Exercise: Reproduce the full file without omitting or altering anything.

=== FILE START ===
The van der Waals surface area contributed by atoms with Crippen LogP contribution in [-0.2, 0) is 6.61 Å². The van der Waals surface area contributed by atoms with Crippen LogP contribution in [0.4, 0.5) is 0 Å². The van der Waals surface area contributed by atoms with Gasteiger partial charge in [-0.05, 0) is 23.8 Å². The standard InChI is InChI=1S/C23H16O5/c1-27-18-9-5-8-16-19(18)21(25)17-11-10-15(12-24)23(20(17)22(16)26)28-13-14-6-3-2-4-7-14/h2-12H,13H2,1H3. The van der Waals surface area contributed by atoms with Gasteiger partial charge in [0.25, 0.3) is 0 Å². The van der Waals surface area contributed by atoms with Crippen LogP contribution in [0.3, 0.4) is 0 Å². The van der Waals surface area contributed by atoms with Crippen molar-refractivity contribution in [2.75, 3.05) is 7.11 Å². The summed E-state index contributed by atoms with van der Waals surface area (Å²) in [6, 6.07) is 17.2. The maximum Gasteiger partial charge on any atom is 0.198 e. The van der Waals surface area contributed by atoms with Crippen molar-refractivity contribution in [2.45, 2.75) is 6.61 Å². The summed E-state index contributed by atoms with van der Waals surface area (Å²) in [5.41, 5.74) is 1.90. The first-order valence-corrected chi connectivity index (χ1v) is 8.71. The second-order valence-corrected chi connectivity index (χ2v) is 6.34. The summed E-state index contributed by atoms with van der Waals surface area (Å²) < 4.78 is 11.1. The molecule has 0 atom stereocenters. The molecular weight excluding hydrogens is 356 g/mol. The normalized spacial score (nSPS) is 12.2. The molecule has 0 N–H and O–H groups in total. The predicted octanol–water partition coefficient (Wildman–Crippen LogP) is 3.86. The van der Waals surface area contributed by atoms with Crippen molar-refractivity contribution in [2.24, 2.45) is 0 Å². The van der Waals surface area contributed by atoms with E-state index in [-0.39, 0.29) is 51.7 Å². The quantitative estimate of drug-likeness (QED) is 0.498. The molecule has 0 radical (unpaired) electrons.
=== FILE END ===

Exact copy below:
The van der Waals surface area contributed by atoms with Crippen LogP contribution in [-0.2, 0) is 6.61 Å². The van der Waals surface area contributed by atoms with Crippen LogP contribution in [0.4, 0.5) is 0 Å². The van der Waals surface area contributed by atoms with Gasteiger partial charge in [-0.05, 0) is 23.8 Å². The standard InChI is InChI=1S/C23H16O5/c1-27-18-9-5-8-16-19(18)21(25)17-11-10-15(12-24)23(20(17)22(16)26)28-13-14-6-3-2-4-7-14/h2-12H,13H2,1H3. The van der Waals surface area contributed by atoms with Gasteiger partial charge in [0.25, 0.3) is 0 Å². The van der Waals surface area contributed by atoms with Crippen LogP contribution in [0.3, 0.4) is 0 Å². The van der Waals surface area contributed by atoms with Crippen molar-refractivity contribution in [2.75, 3.05) is 7.11 Å². The summed E-state index contributed by atoms with van der Waals surface area (Å²) in [6, 6.07) is 17.2. The maximum Gasteiger partial charge on any atom is 0.198 e. The van der Waals surface area contributed by atoms with Crippen molar-refractivity contribution in [2.45, 2.75) is 6.61 Å². The summed E-state index contributed by atoms with van der Waals surface area (Å²) in [5.41, 5.74) is 1.90. The first-order valence-corrected chi connectivity index (χ1v) is 8.71. The second-order valence-corrected chi connectivity index (χ2v) is 6.34. The summed E-state index contributed by atoms with van der Waals surface area (Å²) < 4.78 is 11.1. The molecule has 0 atom stereocenters. The molecular weight excluding hydrogens is 356 g/mol. The normalized spacial score (nSPS) is 12.2. The molecule has 0 N–H and O–H groups in total. The predicted octanol–water partition coefficient (Wildman–Crippen LogP) is 3.86. The van der Waals surface area contributed by atoms with Crippen molar-refractivity contribution in [2.24, 2.45) is 0 Å². The van der Waals surface area contributed by atoms with E-state index in [-0.39, 0.29) is 51.7 Å². The quantitative estimate of drug-likeness (QED) is 0.498. The molecule has 0 radical (unpaired) electrons.